The Mount Rushmore of K-State Defensive Linemen

The Mount Rushmore of K-State Defensive Linemen

14 Nov 1998: Defensive end Darren Howard #49 of the Kansas State Wildcats celebrates during a game against the Nebraska Cornhuskers at Wagner Field in Manhattan, Kansas. The Wildcats defeated the Cornhuskers 40-30. Mandatory Credit: Andy Lyons /Allsport

“It’s not the size of the dog in the fight, but the size of the fight in the dog.”

The quote above is attributed to college and NFL football great Archie Griffin of the Ohio State Buckeyes and then the Cincinnati Bengals. The assertion can be attached to many K-State players over the years, but especially to the Wildcat defensive lineman, who more often than not were undersized compared to their competition in both the Big 8 and then the Big 12. Many of the defensive linemen I considered for this Mount Rushmore tried to make it in the NFL as linebackers because they were not big enough to play on the defensive line in the NFL. However, they all had one thing in common: their motor. In other words, as Archie Griffin put it, the size of the fight in the dog.

Choosing four defensive linemen was my most difficult task to date. In my mind, two of the choices are obvious. The other two were selected from a list of 10 players that I compiled, any of whom you could make a legitimate argument that they deserve to be on the Mount Rushmore of Kansas State defensive linemen.

Here is what I decided.

Darren Howard

Howard dominated while at K-State from 1996 to 1999, but he also had a very successful 10-year NFL career with the New Orleans Saints and Philadelphia Eagles, in which he registered 352 career tackles and 67 sacks. The 67 sacks rank him 107th in NFL history. Not too shabby.

As for his K-State career, he is the school record holder for sacks in a career (29.5), tied for first in career forced fumbles, is second in tackles for loss, fourth in sacks in a game (3, twice), fifth in sacks in a season (11), was a first-team all-Big 12 selection in 1998 and 1999 and second team all-Big 12 in 1997.

Jordan Willis

Willis played for K-State from 2013 to 2016. He played in nine games as a true freshman before earning the starting job his sophomore year and keeping it through his senior year. In 2016, he was voted to the all-Big 12 first team and was also selected Big 12 defensive player of the year. That same year he was named third team all-American by the Associated Press. He was a third-round pick of the Cincinnati Bengals in 2017 and currently plays for the San Francisco 49ers.

Willis also appears prominently in the K-State defensive record book. He is in the top ten in tackles for loss, the top three in sacks in a game (3.5), tied for the lead for sacks in a season (11.5), and currently sits in third place on the all-time sacks list with 26.

Nyle Wiren

This one might surprise some people, but as I looked at the K-State record book, I couldn’t ignore what Nyle Wiren did on the field when he played for K-State from 1993 to 1996. He set the K-State records for career sacks with 27.5 (and remains in second place on the all-time list) and sacks in a season with 11.5, which still stands today. He is still in 5th place all-time in tackles for loss and 4th place in sacks in a game (3, three times).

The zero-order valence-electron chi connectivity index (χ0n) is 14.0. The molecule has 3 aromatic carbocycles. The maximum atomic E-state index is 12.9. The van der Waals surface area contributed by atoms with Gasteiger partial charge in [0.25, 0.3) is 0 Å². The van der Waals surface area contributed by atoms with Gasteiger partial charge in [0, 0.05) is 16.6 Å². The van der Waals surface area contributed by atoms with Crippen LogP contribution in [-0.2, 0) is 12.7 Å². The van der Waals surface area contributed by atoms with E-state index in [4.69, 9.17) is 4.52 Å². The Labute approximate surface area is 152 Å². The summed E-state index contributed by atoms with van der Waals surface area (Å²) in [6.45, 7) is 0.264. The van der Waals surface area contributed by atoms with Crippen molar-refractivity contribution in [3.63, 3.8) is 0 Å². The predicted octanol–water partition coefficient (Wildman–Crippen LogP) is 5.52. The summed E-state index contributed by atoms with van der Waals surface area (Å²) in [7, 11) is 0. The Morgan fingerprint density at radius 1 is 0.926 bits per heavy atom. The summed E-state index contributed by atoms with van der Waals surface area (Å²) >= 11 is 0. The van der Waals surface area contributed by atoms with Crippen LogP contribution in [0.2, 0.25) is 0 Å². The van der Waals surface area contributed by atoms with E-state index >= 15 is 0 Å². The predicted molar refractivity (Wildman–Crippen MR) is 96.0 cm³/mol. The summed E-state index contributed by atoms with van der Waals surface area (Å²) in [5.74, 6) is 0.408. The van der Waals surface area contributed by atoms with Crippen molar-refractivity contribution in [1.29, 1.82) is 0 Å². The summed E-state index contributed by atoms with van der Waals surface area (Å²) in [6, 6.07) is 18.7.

Wiren was voted first-team all-Big 12 in 1996 and was an honorable mention all-American selection the same year. You can’t ignore the numbers he put up, which still stand today.

Will Geary

Admittedly, I waffled back and forth a bit on who to choose as the fourth player. In the end, I couldn’t ignore Will Geary’s impressive resume while playing at K-State from 2014 to 2017. He was a three-time all-Big 12 first team selection in 2015, 2016, and 2017. Heck, he even made first-team academic all-Big 12 in 2014, his freshman year. He was also voted first-team all-American by Pro Football Focus in 2017. While he didn’t go on to have a career in the NFL, his K-State career was nothing short of stellar.

I had to leave off some great players, just as I did with the other positions:

Wyatt Hubert, a two-time first-team all-Big 12 selection in 2019 and 2020.

Mario Fatafehi, a Football News first-team all-American selection in 2000. 

Elijah Alexander, who put up some great stats at K-State and had a 10-year NFL career.

Tank Reese, the guy who plugged up the middle of the defensive line like no other K-State player that I remember.

Monty Beisel, 5th place on the K-State career sacks list(22).

Ian Campbell, a two-time first-team all-Big 12 selection,

Ryan Mueller, a second-team all-American and Big 12 defensive lineman of the year in 2013.

Tim Colston, an All-American selection in 1995.

I sure hope I didn’t forget anyone. K-State fans have been fortunate to have the opportunity to watch these talented players over the years.

Next week my Mount Rushmore series dives into the linebackers.

2 thoughts on “The Mount Rushmore of K-State Defensive Linemen

  1. Should get at least a mention here:
    Stucky ( can’t for the life of me remember his first name). Played for Vince Gibson, went on to become one of the finest D-Line coaches in the country in the 70s and 80s.
    Theopolis Bryant: teammate of Gary Spani. Most athleticism we ever had in a d-lineman prior to Felix A-U. So athletic, he was used as a running back in short yardage situations.

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